All the nine nuclear-armed states remain unwilling to adhere to, or even engage constructively with, the TPNW, but as of 11 April 2022 this new Treaty has a total of 60 states parties while a further 29 states are signatories that have not yet ratified. An additional 49 states are identified by the Nuclear Weapons Ban Monitor as ‘other supporters’ on the basis of their most recent voting record on the Treaty in the UN. This means that a total of 138 states (exactly 70% of all states) are effectively supportive of the TPNW.
A total of 17 states (or some 9% of the global total) are undecided on the TPNW, and 42 states (equating to 21% of the global total) are opposed to the TPNW: the 9 nuclear-armed states; all of the 30 states with arrangements of extended nuclear deterrence with the United States; and 3 states with nuclear-weapon-free security policies (Bosnia and Herzegovina, Micronesia, and Monaco).
Breaking down all states’ positions on the TPNW by region, the Nuclear Weapons Ban Monitor found that support for the TPNW is high in all regions of the world apart from Europe, where a total of 31 of the 47 states (66%) were opposed to the TPNW in 2021. Political debate about adherence to the TPNW is, however, ongoing in several of the opposed states in Europe, and polling has showed high levels of public support for the Treaty in Belgium, Denmark, Iceland, Italy, the Netherlands, Norway and Spain.
The Nuclear Weapons Ban Monitor also evaluates the extent to which all states — regardless of whether they have consented to be bound by the TPNW — act in accordance with the Treaty or not. It found that the conduct in 2021 of a total of 153 states (equating to almost 78% of the global total) was fully compatible with the Treaty. A minority, consisting of 42 states not party (21%), continued in 2021 to engage in conduct that was not compatible with one or more of the prohibitions. The Nuclear Weapons Ban Monitor also continues to list Iran and Saudi Arabia as states of concern, in relation to the TPNW’s prohibition on developing and producing nuclear weapons. They do not possess nuclear weapons, but both have latent nuclear breakout capabilities.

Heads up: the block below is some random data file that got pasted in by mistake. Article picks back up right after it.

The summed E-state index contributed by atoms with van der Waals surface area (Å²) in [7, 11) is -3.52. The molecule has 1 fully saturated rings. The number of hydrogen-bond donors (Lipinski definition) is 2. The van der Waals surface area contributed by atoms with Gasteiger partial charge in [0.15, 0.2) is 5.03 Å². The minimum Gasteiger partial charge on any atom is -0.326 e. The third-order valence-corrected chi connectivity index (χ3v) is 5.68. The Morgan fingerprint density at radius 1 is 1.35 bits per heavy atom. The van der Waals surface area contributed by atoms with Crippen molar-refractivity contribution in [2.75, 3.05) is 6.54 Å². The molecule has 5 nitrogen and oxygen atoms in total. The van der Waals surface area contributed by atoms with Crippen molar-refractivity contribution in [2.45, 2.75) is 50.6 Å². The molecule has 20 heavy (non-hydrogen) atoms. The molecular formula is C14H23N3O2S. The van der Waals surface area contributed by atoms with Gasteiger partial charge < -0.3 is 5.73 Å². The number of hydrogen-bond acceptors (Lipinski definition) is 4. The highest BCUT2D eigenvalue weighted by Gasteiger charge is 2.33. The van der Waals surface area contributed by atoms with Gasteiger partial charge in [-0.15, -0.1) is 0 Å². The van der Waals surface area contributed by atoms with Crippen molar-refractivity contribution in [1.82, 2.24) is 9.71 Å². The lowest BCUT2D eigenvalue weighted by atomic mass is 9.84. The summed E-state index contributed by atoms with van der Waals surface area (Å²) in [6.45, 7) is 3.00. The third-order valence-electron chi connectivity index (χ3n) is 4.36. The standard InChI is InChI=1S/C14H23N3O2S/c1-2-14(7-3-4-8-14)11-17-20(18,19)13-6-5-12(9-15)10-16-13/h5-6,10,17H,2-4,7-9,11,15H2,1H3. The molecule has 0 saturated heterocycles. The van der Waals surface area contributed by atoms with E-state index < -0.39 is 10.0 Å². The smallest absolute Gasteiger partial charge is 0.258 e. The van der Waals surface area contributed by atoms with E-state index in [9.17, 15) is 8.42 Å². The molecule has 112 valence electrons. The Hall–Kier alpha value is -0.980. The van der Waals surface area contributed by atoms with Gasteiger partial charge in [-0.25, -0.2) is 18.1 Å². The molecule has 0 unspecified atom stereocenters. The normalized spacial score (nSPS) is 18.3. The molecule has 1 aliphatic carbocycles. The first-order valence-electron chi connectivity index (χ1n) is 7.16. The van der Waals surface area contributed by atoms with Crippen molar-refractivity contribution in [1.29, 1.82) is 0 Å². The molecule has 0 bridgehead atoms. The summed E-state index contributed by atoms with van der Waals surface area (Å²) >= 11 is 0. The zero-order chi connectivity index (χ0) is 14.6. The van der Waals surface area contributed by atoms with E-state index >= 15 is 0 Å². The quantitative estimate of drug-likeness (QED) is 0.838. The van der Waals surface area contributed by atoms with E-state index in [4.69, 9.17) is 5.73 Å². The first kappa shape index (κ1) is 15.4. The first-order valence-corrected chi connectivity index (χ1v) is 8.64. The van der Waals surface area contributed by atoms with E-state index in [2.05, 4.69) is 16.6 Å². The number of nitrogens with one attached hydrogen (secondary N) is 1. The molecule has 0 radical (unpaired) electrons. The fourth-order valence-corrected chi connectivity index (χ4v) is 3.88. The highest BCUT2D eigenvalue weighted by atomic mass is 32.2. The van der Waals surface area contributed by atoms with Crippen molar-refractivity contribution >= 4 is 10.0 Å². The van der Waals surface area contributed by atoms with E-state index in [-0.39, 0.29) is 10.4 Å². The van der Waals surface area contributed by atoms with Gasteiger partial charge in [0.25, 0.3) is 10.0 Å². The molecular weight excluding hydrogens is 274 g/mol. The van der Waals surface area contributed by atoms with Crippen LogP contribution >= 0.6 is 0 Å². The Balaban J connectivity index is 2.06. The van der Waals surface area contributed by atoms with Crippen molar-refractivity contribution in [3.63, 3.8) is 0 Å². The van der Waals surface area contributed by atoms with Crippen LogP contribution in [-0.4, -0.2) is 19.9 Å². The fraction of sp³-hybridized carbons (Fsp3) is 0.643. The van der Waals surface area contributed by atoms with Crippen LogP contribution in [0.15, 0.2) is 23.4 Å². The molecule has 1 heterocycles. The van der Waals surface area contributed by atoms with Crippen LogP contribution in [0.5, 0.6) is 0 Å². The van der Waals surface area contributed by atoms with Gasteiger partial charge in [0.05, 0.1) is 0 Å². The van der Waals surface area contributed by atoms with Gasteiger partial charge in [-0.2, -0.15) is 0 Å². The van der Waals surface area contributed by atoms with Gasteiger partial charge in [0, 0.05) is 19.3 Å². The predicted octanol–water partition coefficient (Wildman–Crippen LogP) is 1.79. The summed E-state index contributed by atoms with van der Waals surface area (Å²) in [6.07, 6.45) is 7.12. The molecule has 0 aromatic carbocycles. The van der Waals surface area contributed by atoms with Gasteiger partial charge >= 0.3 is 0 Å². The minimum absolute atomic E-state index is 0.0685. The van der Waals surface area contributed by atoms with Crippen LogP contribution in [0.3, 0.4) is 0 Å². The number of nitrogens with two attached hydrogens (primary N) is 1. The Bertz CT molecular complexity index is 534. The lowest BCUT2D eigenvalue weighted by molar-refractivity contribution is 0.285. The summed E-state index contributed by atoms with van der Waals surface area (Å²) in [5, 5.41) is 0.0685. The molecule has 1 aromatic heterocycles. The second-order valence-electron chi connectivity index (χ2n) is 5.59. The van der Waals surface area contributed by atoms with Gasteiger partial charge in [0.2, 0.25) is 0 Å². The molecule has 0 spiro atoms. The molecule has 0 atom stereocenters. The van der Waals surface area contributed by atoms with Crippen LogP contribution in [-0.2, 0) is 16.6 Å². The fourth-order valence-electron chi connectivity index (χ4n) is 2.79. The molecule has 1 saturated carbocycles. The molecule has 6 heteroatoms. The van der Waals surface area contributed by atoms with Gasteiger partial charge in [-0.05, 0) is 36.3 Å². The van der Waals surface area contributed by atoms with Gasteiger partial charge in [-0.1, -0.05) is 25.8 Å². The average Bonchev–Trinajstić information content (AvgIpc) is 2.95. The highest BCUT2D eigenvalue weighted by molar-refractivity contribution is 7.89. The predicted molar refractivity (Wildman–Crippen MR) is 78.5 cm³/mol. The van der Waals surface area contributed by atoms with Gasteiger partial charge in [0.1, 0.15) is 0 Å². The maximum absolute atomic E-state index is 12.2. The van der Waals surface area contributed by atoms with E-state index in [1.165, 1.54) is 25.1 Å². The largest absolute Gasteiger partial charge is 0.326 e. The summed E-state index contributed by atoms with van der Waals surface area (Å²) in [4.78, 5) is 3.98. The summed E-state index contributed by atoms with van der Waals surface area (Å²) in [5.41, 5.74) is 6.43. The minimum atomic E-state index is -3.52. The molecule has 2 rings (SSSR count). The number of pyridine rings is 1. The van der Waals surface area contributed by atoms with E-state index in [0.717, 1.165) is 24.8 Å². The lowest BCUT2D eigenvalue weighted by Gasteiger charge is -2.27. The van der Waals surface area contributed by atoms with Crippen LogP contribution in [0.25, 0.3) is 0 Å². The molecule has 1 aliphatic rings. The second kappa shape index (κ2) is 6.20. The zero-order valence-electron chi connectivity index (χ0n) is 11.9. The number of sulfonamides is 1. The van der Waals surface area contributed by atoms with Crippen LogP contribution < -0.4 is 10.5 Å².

The states with conduct that is not compatible with the TPNW are first and foremost the 9 nuclear-armed states and the 32 so-called umbrella states (most of which are European). All of the umbrella states engaged in conduct in 2021 that was not compatible with the TPNW’s prohibition on assistance and encouragement of prohibited activities. They aid and abet nuclear-armed states’ retention of nuclear weapons in several ways, including by participating in nuclear strike exercises and nuclear planning; provision of logistical and technical support; endorsement of nuclear-weapons doctrines, policies and statements; and with development, production, and maintenance of key components for nuclear weapons.
“Umbrella states play a significant role in perpetuating the idea that nuclear weapons are legitimate and necessary. They base their security on one or more allies’ continued retention of nuclear weapons, and act as enablers of nuclear armament and obstacles to nuclear disarmament. They therefore bear a considerable degree of responsibility for the nuclear risks that the entire international community is forced to endure,” said Grethe Lauglo Østern, the editor of the Nuclear Weapons Ban Monitor.
The full report can be found at: www.banmonitor.org